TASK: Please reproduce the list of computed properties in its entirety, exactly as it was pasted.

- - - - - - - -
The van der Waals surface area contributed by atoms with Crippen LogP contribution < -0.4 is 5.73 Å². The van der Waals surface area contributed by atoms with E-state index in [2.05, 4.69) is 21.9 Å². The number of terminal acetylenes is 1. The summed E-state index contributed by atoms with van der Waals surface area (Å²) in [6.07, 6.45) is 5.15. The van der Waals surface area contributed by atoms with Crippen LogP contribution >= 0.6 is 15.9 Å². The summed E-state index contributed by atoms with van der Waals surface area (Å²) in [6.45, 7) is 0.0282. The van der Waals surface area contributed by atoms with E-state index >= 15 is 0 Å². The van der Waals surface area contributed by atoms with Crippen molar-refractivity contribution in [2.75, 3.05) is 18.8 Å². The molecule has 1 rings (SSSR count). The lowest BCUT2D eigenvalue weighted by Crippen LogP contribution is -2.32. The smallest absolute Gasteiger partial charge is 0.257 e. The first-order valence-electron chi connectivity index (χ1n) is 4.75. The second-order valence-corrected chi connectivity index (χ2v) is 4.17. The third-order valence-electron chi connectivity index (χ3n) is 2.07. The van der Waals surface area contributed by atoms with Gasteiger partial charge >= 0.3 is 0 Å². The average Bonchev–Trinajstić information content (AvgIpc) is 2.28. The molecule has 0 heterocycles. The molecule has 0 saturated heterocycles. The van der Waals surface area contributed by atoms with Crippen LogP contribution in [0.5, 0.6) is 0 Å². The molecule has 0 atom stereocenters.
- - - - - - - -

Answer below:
The van der Waals surface area contributed by atoms with Crippen LogP contribution < -0.4 is 5.73 Å². The van der Waals surface area contributed by atoms with E-state index in [2.05, 4.69) is 21.9 Å². The number of terminal acetylenes is 1. The summed E-state index contributed by atoms with van der Waals surface area (Å²) in [6.07, 6.45) is 5.15. The van der Waals surface area contributed by atoms with Crippen LogP contribution >= 0.6 is 15.9 Å². The summed E-state index contributed by atoms with van der Waals surface area (Å²) in [6.45, 7) is 0.0282. The van der Waals surface area contributed by atoms with E-state index >= 15 is 0 Å². The van der Waals surface area contributed by atoms with Crippen molar-refractivity contribution in [2.75, 3.05) is 18.8 Å². The molecule has 1 rings (SSSR count). The lowest BCUT2D eigenvalue weighted by Crippen LogP contribution is -2.32. The smallest absolute Gasteiger partial charge is 0.257 e. The first-order valence-electron chi connectivity index (χ1n) is 4.75. The second-order valence-corrected chi connectivity index (χ2v) is 4.17. The third-order valence-electron chi connectivity index (χ3n) is 2.07. The van der Waals surface area contributed by atoms with Gasteiger partial charge >= 0.3 is 0 Å². The average Bonchev–Trinajstić information content (AvgIpc) is 2.28. The molecule has 0 heterocycles. The molecule has 0 saturated heterocycles. The van der Waals surface area contributed by atoms with Crippen LogP contribution in [0.5, 0.6) is 0 Å². The molecule has 0 atom stereocenters.